Clayton Kershaw threw a 20-pitch bullpen session this afternoon and manager Don Mattingly indicated that there’s a chance he could return from a hip injury to start for the Dodgers as soon as Sunday.
That would be a huge change from just a few days ago, when the Dodgers feared Kershaw might need season-ending hip surgery that would likely sideline him into 2013.
For now Aaron Harang is scheduled to start Sunday on three days’ rest, which Dylan Hernandez of the Los Angeles Times notes would be his first short-rest start since 2008.
As for who’ll make the call regarding Kershaw’ availability, Mattingly said:
It’s going to have to be the medical people saying he’s passed every test and he’s cleared every hurdle. It’s not going to be my decision. It’s an organizational decision with Clayton. Does it make sense? That’s really more than a manager’s decision. When you have a guy with his kind of arm and his upside, you’re not going to leave that decision only in my hands.
That sounds about right. Don Mattingly is a lot of things, but doctor isn’t one of them and allowing Kershaw to pitch through a hip injury that had everyone in Los Angeles holding their breath all week would be a major decision.
For the first time in a month and a half, Aaron Judge went an entire game without striking out, ending his record streak at 37 games. Judge had an RBI single and three walks in Tuesday night’s 13-4 victory over the Tigers.
Judge went 1-for-4 with a solo home run and zero strikeouts in a 9-4 loss to the Brewers on July 7. Between July 8 and August 20, Judge would strike out in all 37 games, breaking the record previously held by Adam Dunn, who struck out in the first 32 games of the 2012 season. If one counted streaks extending into multiple seasons, Dunn held the record at 36 games as he struck out in his final four games in 2011 as well.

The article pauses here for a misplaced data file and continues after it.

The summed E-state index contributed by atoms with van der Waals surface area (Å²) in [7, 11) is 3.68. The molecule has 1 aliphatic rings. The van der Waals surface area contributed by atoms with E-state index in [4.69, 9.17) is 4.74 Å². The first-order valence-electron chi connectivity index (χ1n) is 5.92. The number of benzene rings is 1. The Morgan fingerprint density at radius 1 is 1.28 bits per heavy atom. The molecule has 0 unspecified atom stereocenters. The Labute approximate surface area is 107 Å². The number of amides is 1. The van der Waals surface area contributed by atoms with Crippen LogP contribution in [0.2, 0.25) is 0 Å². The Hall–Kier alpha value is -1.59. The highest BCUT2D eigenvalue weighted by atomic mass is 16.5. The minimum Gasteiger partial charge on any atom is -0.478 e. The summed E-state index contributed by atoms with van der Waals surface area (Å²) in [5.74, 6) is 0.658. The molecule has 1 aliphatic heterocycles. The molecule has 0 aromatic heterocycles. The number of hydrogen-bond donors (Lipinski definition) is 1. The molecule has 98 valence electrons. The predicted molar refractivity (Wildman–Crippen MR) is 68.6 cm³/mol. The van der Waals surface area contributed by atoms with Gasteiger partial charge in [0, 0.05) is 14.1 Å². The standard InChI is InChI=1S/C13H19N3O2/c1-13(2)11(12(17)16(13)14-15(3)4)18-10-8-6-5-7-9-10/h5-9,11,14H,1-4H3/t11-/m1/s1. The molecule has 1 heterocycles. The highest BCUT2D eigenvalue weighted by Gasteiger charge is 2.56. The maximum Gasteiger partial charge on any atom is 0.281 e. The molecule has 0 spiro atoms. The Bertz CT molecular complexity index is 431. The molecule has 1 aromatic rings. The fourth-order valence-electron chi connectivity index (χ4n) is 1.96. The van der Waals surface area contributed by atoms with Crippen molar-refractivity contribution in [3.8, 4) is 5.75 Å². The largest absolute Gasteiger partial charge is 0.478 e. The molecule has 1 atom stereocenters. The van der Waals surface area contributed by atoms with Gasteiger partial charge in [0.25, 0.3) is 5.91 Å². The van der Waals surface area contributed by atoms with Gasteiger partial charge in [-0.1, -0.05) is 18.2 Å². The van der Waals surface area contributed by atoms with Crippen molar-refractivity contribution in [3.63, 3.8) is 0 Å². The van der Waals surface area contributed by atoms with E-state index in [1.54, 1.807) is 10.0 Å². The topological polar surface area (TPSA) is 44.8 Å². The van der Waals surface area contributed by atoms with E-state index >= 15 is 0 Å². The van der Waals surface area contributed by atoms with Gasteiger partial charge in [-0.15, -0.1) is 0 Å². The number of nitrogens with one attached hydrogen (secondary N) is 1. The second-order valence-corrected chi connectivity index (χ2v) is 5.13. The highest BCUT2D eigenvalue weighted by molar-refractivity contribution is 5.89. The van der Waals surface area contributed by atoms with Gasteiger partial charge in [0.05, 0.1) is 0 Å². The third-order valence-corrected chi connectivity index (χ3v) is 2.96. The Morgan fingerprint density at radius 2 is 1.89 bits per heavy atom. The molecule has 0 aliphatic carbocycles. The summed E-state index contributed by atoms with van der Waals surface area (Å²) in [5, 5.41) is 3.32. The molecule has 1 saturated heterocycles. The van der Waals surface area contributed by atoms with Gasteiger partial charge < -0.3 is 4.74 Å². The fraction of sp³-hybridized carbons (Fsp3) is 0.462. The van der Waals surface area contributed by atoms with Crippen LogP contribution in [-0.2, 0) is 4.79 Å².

After Tuesday’s performance, Judge is now hitting .284/.417/.594 with 37 home runs, 81 RBI, and 93 runs scored in 525 plate appearances on the season. He’s had a particularly rough second half, as he entered Tuesday with a .684 OPS since the All-Star break, a far cry from his 1.139 OPS before the break.
Dodgers first baseman Adrian Gonzalez was able to get a ground ball past Pirates first baseman Josh Bell for a double leading off the top of the sixth inning of Tuesday night’s game. He would come around to score later in the inning on a Corey Seager single, breaking a 1-1 tie.
The double gave Gonzalez 2,000 hits for his career. He is the 282nd player in baseball history and the 11th active player to reach 2,000 career hits. Gonzalez also has 300 home runs, making him one of 94 players with at least 300 dingers and 2,000 hits.
Gonzalez, who was recently activated from the disabled list, entered Tuesday’s action hitting .247/.295/.330 with one home run and 25 RBI in 201 plate appearances on the season.